Tobacco smoke contains more than 6,000 different chemical substances, causing nearly 20,000 deaths per year in the Netherlands.
Nicotine is addictive and many other substances in tobacco smoke are toxic or carcinogenic. In the Netherlands, nearly 20,000 people die each year from the effects of smoking, particularly from lung cancer, heart attack and stroke, pulmonary emphysema and COPD, and oral, tongue, oesophageal, gastric and bladder cancer. On average, smokers live 5 to 10 years shorter than non-smokers.
The World Health Organization recommends reducing the quantities of certain toxic substances in smoke. The composition of tobacco smoke is determined by the type of tobacco and by the product design, such as the type of filter, paper and additives used.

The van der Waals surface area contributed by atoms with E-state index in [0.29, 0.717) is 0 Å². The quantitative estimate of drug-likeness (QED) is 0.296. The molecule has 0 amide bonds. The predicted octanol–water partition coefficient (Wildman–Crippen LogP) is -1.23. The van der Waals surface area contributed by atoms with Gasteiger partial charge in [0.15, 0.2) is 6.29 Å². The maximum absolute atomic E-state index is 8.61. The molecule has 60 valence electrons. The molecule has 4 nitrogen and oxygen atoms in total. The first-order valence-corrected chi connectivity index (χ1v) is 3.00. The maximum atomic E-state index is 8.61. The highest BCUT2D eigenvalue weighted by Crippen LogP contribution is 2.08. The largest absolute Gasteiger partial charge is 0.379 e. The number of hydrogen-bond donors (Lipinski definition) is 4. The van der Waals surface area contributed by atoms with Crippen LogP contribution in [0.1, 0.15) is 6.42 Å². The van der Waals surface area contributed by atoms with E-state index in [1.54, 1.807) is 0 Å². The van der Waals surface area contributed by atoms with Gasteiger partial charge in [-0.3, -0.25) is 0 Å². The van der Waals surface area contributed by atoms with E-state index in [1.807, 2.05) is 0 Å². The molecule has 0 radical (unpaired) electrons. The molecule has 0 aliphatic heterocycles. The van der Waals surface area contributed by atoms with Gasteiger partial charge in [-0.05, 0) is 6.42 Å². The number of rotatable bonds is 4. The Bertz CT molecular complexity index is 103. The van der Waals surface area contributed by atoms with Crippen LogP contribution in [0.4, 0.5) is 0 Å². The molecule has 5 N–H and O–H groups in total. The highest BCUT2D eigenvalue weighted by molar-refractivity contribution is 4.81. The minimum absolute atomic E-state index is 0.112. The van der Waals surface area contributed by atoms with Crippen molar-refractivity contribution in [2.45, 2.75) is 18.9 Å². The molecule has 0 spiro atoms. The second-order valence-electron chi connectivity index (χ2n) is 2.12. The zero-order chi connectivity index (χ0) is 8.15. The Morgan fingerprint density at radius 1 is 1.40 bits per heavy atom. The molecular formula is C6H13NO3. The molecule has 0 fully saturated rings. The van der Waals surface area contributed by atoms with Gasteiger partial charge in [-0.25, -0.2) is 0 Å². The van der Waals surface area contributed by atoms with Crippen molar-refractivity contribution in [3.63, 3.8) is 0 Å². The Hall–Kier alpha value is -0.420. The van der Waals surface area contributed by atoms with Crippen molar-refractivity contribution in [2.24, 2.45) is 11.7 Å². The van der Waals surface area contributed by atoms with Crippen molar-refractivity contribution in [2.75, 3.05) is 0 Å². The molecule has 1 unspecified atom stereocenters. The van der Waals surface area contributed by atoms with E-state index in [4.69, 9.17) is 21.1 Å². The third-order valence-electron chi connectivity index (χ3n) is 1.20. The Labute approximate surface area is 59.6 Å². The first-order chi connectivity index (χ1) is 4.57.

RIVM develops methods to measure contents and emissions and advises on upper limits of these contents and emissions using risk assessment.
Publications and products
- Tobacco smoke-related health effects induced by 1,3-butadiene and strategies for risk reduction
- Hazardous compounds in tobacco smoke
- Risk assessment of tobacco additives and smoke components : a method proposal
- Simple and Fast Determination of Ammonia in Tobacco
- Simple Determination of Sugars in Cigarettes
- Speciation of metals and metalloids in tobacco and tobacco smoke : Implications for health and regulation
- Tobacco ingredient reporting and regulation: Comparison of The Netherlands with other countries. (Dutch only, English synopsis)
- Regulation of emissions of tobacco products other than cigarettes
- Revision of EU Tobacco Products Directive 2001/37/EC (Dutch only, English synopsis)